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analects

[an-l-ekts]
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plural noun
  1. selected passages from the writings of an author or of different authors.
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Also an·a·lec·ta [an-l-ek-tuh] /ˌæn lˈɛk tə/.

Origin of analects

1615–25; < Latin analecta < Greek análekta, neuter plural of análektos (verbal adjective of analégein to pick up, gather up), equivalent to ana- ana- + -lek- gather (variant of -leg-) + -tos verbal adjective suffix
Related formsan·a·lec·tic, adjective
Dictionary.com Unabridged Based on the Random House Unabridged Dictionary, © Random House, Inc. 2018

Examples from the Web for analecta

Historical Examples

  • Some additional notices of him are to be found in Wodrow's "Analecta," vol.

    Letters of Samuel Rutherford

    Samuel Rutherford

  • Wodrow has an anecdote in his delightful Analecta which shall introduce us into our subject to-night.

  • Wodrow himself has made no allusion to it in his Analecta, nor has any subsequent writer noticed it on either side.

    Montrose

    Mowbray Morris

  • A philosophical investigator of the established national superstitions would find excellent types of all of them in the Analecta.

    The Book-Hunter

    John Hill Burton

  • Certain supplementary passages to the latter volume are published in Analecta Bollandiana, i. (Paris, 1882).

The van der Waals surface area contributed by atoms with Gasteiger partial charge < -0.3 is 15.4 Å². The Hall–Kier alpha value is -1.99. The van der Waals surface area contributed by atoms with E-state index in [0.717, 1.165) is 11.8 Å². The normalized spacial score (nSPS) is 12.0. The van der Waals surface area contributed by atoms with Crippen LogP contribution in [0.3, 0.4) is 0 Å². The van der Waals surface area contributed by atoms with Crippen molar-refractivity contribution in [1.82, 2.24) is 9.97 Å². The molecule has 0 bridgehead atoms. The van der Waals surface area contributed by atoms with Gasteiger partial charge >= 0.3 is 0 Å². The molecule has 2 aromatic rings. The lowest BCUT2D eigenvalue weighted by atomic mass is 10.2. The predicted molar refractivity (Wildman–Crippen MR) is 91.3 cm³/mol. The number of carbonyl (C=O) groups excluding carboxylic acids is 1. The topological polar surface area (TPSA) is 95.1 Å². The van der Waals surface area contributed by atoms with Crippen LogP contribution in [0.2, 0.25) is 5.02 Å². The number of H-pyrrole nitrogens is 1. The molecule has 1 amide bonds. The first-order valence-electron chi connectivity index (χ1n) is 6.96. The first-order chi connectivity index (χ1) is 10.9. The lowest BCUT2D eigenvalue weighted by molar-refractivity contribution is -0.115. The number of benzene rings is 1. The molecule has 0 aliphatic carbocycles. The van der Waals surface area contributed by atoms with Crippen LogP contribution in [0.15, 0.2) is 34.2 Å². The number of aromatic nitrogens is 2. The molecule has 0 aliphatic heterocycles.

British Dictionary definitions for analecta

analects

analecta (ˌænəˈlɛktə)

pl n
  1. selected literary passages from one or more works
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Derived Formsanalectic, adjective

Word Origin

C17: via Latin from Greek analekta, from analegein to collect up, from legein to gather
Collins English Dictionary - Complete & Unabridged 2012 Digital Edition © William Collins Sons & Co. Ltd. 1979, 1986 © HarperCollins Publishers 1998, 2000, 2003, 2005, 2006, 2007, 2009, 2012

Word Origin and History for analecta

analects

n.

1650s, "literary gleanings," from Latinized form of Greek analekta, literally "things chosen," neuter plural of analektos "select, choice," verbal adjective of analegein "to gather up, collect," from ana- "up" (see ana-) + legein "to gather," also "to choose words," hence "to speak" (see lecture (n.)).

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Online Etymology Dictionary, © 2010 Douglas Harper